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I am getting confused with the concept of boundary. So I would like to see what a boundary is by using examples. So does the torus have a boundary?

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    $\begingroup$ Boundary in what sense? Boundary as a manifold? No. Relative boundary within itself? $\endgroup$ – Alex Youcis Mar 30 '13 at 7:41
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    $\begingroup$ Just so we're all on the same page: By "torus," you mean the 2-dimensional (hollow) surface that lives in $\mathbb{R}^3$, right? Because this is different from the "solid torus," which is a 3-dimensional (solid) volume that also lives in $\mathbb{R}^3$. $\endgroup$ – Jesse Madnick Mar 30 '13 at 9:17
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    $\begingroup$ Still confused? I would guess that you are :-) $\endgroup$ – bubba Mar 30 '13 at 11:46
  • $\begingroup$ Now grasped the concept. So solid cylinder has no boundary then, right? (As in manifold boundary) $\endgroup$ – yous Mar 30 '13 at 18:01
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One has distinguish the boundary of a manifold and the boundary of subsets of a topological space (which may be confusing, since a manifold is a topological space with further structure).

A manifold with boundary $M$ is often defined as a topological Hausdorff space locally homeomorphic to the upper half space $\mathbb{H}^n:=\{(x^1,\dots,x^n)\in\mathbb{R}^n:x^n\geq 0\}$; in contrast to a manifold without boundary, which locally is homeomorphic to open subsets of $\mathbb{R}^n$. (Its boundary $\partial\mathbb{H}^n$ are all points $x\in\mathbb{H}^n$ satisfying $x^n=0$.Then, in a manifold sense, the boundary $\partial M$ of $M$ is the inverse image of $\partial H^m$ under some chart.)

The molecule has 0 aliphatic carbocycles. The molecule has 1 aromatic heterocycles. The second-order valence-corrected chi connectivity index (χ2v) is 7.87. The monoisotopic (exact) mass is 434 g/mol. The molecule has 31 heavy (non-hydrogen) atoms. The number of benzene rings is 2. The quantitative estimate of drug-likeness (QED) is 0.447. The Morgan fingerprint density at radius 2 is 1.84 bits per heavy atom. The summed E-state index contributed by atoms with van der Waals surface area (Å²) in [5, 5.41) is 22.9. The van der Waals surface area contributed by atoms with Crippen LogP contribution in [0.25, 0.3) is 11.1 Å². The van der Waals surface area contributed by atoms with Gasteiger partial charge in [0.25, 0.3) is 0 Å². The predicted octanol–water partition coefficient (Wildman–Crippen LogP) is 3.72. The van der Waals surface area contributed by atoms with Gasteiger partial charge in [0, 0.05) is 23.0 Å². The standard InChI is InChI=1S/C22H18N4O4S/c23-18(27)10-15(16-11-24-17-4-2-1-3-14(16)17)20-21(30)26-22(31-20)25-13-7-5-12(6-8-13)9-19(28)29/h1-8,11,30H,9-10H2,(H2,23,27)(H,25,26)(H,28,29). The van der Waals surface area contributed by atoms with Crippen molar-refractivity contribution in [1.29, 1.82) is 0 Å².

So, if one wants to know whether a manifold has boundary or not you have to look at its atlas, i.e. the given structure.

(For details on this subject I recommend Lee: Introduction To Smooth Manifolds)

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    $\begingroup$ +1: nice, short answer. It transpires from what you say, but a manifold is locally homeomorphic to $\Bbb R^n$ (and similarly for a manifold with boundary), i.e. every point in it admits an open neighbourhood homeomorphic to $\Bbb R^n$. $\endgroup$ – A.P. Mar 30 '13 at 9:30
  • $\begingroup$ You are right, I tend to forget mentioning. $\endgroup$ – gofvonx Mar 30 '13 at 12:58
  • $\begingroup$ @A.P.: What is the neighbourhood of $0$ homeomorphic to $\mathbb{R}$ in the upper half-space $\mathbb{H}^1 = [0,\infty)$? $\endgroup$ – Tara B Mar 30 '13 at 14:51
  • $\begingroup$ @TaraB In my comment I said specifically and similarly for a manifold with boundary, meaning that in that case there could be some points with a neighbourhood homeomorphic to $\Bbb H^n$. Sorry if this wasn't clear enough. $\endgroup$ – A.P. Mar 30 '13 at 14:53
  • $\begingroup$ Ah, I see. I'm not sure if it would be clear to everyone what 'similarly' is supposed to mean there. I do see that it is a reasonable meaning, though. But I think it could be slightly misleading. $\endgroup$ – Tara B Mar 30 '13 at 14:55
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Torus does not have a boundary (when viewed as in a differential geometry course).

This may be slightly confusing if you think of torus as the usual "doughnut" hanging in the three dimensional space. However, what is meant by torus is really the surface of this figure, with it's own intrinsic geometric structure. The torus can also be viewed as an abstract manifold, without reference to the three dimensional space, by identifying the opposite sides of a square --- then it no longer feels like it should have a boundary, at least not to me. The important thing is that locally torus looks like a (piece of a) plane.